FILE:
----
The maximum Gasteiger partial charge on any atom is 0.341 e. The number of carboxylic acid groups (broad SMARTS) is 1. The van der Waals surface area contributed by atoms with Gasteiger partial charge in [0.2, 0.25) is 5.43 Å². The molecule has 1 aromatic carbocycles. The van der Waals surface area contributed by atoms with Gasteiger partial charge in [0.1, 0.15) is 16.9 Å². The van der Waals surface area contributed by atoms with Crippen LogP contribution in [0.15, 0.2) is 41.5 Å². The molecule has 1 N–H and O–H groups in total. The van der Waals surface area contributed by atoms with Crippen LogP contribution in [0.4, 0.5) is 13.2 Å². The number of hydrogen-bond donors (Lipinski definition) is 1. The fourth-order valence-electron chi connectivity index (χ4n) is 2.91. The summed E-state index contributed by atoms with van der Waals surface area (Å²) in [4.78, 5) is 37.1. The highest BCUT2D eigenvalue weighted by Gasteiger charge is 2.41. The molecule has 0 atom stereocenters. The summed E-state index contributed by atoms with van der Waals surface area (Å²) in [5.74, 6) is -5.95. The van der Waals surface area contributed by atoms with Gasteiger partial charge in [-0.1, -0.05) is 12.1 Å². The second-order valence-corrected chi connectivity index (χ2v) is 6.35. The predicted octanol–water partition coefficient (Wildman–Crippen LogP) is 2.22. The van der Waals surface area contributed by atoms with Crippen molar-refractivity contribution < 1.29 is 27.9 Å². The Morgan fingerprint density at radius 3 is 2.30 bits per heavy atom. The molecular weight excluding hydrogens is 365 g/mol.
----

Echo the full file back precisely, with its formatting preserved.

The maximum Gasteiger partial charge on any atom is 0.341 e. The number of carboxylic acid groups (broad SMARTS) is 1. The van der Waals surface area contributed by atoms with Gasteiger partial charge in [0.2, 0.25) is 5.43 Å². The molecule has 1 aromatic carbocycles. The van der Waals surface area contributed by atoms with Gasteiger partial charge in [0.1, 0.15) is 16.9 Å². The van der Waals surface area contributed by atoms with Crippen LogP contribution in [0.15, 0.2) is 41.5 Å². The molecule has 1 N–H and O–H groups in total. The van der Waals surface area contributed by atoms with Crippen LogP contribution in [0.4, 0.5) is 13.2 Å². The number of hydrogen-bond donors (Lipinski definition) is 1. The fourth-order valence-electron chi connectivity index (χ4n) is 2.91. The summed E-state index contributed by atoms with van der Waals surface area (Å²) in [4.78, 5) is 37.1. The highest BCUT2D eigenvalue weighted by Gasteiger charge is 2.41. The molecule has 0 atom stereocenters. The summed E-state index contributed by atoms with van der Waals surface area (Å²) in [5.74, 6) is -5.95. The van der Waals surface area contributed by atoms with Gasteiger partial charge in [-0.1, -0.05) is 12.1 Å². The second-order valence-corrected chi connectivity index (χ2v) is 6.35. The predicted octanol–water partition coefficient (Wildman–Crippen LogP) is 2.22. The van der Waals surface area contributed by atoms with Crippen molar-refractivity contribution < 1.29 is 27.9 Å². The Morgan fingerprint density at radius 3 is 2.30 bits per heavy atom. The molecular weight excluding hydrogens is 365 g/mol.